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Keep pushing forwards


Every day people become ill, lose their jobs, marriages break up and families suffer.

In Australia, 700,000 people each year experience serious disadvantage; difficulties in accessing enough food, adequate housing, health care and education. Red Cross works with thousands of families across the country to break the cycles of disadvantage.

In their rented home in suburban north Brisbane, Toni* and her husband Justin are struggling to keep a roof over the heads of their two children.

Toni looks up at Justin as he feeds 18-month old Maisey. They share a moment before chatting about how they are going to pay the next bills. Their 13-year-old daughter Jess finishes her homework before offering to help look after Maisey.

Their current struggles are only a hint of the tough times they have been through together, says Toni.

Two years ago, following a miscarriage, Toni became pregnant. This time, it looked like the pregnancy was going well. Then, at nearly five months pregnant, Toni nearly lost both her life and the baby.

Fighting back tears, Toni recalls that night in hospital. "The feeling that went through me when they told me that I'd lost the baby was devastation."

"My world was falling apart," adds Justin. "I was going to lose her and my daughter."

Toni starts to smile. "Justin and I dealt with the fact that we had lost our baby but then they decided to do a scan and the baby was okay."

Maisey was born at 24 weeks, weighing less than one kilogram, Toni says. "She just made it to the point where she could survive in a humidicrib. She was the tiniest little thing I have ever seen in my life."

The weeks that followed were a rollercoaster. Maisey was 10 days old before Toni could hold her. Four days later, they received a call from intensive care saying Maisey might not last through the night. Within hours she had emergency surgery for a twisted bowel, which saved her life. A week later Maisey needed more emergency surgery.

Justin says it was a great feeling when Maisey could finally come home from the hospital. "We didn't sleep for days when she came home. It was relaxing and terrifying at the same time."

Reaching over to put some banana on Maisey's plate, Toni says, "She's a bundle of joy, she hardly ever cries, she's always happy and it's scary how smart she is."

Justin adds Maisey is now "doing really, really well. She's developing, I think, a little bit faster than most kids."

Just when they thought everything was looking up, Justin experienced crippling pain in his stomach and back. Doctors discovered serious disc damage and a double hernia; a work-related injury. More critically, he needed emergency surgery on a nine-centimetre malignant cancer in his leg.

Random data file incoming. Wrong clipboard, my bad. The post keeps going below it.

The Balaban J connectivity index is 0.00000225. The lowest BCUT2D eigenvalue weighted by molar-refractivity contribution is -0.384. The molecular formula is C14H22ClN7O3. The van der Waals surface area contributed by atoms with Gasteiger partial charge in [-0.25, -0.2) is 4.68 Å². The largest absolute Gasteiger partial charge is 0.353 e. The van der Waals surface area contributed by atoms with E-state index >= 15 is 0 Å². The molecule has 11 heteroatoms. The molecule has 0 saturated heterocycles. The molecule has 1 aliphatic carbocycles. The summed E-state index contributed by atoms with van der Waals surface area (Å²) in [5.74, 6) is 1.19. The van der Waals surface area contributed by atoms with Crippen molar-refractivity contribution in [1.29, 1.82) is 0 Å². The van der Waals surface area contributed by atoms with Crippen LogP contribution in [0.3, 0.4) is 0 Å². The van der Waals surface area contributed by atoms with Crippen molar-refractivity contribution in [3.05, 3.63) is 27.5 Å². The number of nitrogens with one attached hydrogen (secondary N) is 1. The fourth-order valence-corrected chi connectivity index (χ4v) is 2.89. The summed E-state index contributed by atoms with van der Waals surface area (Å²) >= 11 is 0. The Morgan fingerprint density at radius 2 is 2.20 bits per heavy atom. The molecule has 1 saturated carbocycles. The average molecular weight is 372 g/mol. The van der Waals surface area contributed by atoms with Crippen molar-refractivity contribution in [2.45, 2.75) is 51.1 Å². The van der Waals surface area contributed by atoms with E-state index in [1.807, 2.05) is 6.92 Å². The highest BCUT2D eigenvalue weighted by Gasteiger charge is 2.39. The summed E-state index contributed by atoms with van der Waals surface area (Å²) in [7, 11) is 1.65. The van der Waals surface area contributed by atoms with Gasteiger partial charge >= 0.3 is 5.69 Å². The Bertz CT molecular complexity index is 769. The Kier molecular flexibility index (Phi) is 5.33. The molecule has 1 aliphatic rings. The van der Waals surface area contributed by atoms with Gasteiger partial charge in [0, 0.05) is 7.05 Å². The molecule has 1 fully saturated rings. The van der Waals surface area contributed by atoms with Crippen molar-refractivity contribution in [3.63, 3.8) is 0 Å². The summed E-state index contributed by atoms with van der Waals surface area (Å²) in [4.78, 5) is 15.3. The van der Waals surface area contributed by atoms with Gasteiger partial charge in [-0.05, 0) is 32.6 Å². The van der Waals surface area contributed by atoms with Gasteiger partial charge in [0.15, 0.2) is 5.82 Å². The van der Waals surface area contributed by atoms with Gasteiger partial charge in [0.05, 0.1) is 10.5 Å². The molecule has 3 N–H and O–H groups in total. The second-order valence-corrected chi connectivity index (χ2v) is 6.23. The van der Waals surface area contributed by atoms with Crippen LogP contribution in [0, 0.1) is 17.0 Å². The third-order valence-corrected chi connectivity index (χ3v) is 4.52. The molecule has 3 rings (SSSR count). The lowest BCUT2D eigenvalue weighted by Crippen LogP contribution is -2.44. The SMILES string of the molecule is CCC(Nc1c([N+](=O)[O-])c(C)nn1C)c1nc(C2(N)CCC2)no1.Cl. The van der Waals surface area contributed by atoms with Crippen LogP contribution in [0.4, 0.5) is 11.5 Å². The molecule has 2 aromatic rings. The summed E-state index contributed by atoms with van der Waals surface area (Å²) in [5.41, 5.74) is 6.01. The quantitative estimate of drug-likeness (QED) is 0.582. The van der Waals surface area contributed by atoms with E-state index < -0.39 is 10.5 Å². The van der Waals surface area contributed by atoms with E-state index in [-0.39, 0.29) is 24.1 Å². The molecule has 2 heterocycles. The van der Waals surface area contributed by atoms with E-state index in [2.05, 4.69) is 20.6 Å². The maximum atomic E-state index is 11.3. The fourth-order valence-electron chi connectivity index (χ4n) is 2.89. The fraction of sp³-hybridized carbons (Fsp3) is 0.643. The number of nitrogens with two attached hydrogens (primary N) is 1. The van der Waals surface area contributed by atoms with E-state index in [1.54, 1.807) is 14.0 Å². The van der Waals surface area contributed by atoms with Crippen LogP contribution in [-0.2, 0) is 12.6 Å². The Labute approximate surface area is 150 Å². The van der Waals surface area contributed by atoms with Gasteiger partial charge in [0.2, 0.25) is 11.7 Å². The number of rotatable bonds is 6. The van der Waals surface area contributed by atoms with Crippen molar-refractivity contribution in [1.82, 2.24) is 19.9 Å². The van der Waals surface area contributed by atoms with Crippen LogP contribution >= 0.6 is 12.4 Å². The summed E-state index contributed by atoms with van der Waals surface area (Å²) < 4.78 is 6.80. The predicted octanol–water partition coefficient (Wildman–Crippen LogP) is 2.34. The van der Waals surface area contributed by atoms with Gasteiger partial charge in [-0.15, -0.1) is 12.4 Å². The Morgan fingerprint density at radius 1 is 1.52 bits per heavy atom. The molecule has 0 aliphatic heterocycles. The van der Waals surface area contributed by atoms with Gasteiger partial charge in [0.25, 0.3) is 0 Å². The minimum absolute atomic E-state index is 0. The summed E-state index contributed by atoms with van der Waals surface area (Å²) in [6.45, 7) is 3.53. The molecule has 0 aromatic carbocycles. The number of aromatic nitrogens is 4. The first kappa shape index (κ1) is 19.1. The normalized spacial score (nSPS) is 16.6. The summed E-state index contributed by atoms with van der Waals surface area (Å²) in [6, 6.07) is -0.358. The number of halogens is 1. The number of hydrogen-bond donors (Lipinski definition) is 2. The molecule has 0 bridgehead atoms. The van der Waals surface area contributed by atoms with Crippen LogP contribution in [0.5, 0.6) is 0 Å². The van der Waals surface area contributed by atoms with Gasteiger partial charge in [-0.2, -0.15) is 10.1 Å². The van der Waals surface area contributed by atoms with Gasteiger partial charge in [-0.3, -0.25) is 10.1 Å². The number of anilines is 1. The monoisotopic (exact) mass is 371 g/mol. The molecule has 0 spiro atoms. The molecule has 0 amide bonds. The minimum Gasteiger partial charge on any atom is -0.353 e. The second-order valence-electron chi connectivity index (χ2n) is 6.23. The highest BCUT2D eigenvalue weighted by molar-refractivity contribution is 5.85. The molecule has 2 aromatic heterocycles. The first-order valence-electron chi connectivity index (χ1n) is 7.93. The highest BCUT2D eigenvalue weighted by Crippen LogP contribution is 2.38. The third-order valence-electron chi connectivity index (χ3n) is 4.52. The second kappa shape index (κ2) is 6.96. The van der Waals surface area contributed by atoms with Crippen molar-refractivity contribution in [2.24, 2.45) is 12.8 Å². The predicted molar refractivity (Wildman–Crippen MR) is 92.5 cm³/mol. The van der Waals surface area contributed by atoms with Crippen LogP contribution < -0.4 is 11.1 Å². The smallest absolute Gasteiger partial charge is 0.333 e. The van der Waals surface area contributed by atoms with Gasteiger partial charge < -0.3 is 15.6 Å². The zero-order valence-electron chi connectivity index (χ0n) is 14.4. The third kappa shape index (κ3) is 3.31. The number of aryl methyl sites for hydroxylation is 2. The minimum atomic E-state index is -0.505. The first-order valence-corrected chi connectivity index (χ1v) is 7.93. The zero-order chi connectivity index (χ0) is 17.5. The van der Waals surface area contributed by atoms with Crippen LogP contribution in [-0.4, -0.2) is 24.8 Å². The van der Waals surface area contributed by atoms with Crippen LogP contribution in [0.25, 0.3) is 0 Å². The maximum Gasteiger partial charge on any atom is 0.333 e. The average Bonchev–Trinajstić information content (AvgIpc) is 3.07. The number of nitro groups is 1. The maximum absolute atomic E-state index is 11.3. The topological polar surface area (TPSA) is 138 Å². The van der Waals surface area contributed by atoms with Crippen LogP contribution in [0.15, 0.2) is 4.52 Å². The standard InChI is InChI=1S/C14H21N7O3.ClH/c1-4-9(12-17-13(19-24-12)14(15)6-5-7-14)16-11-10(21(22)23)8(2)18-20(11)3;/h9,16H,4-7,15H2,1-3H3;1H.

The operations on the cancer and hernias went well, Justin says, but his injured back means he still cannot work.

Shortly before Christmas last year, Justin was sacked because his work involved lifting and driving a forklift. Life became tougher.

"It's really hard, not just financially but emotionally and pride-wise as well, to even ask for help," Toni confides.

Around this time, Red Cross started providing support for Toni and her family. They linked her up with services to make sure the couple could pay the rent and other bills. "Without Red Cross, we would not have had a Christmas last year. We wouldn't have had food in the house, the car, a place to live," Toni recalls.

Case workers support people like Toni and Justin, providing them with information and skills to gain access to long-term sustainable housing. Sometimes this means accompanying them to appointments such as at Centrelink. Toni says regular visits and phone calls by Red Cross, to better manage their budget, have made all the difference.

Every day across Australia, hundreds of parents like Toni along with their children, are being supported by Red Cross through periods of hardship. Up to 2.8 million Australians are living in households with less than half of the average household income.

"You've just got to keep it in your head that there's always someone else out there that's worse off than you and just keep pushing forwards."

"Red Cross has been fantastic, it has saved us in more ways than one," she says.

Justin nods. "I don't know that we would have made it through. We would probably be another statistic of either a broken family or on the edge of homelessness."

Toni and Justin say that while things are getting back on track, it will be a long road. It is a road of hardship thousands of families travel each year, with support from Red Cross.

 

*Surnames have not been used to protect the identity and wellbeing of the family.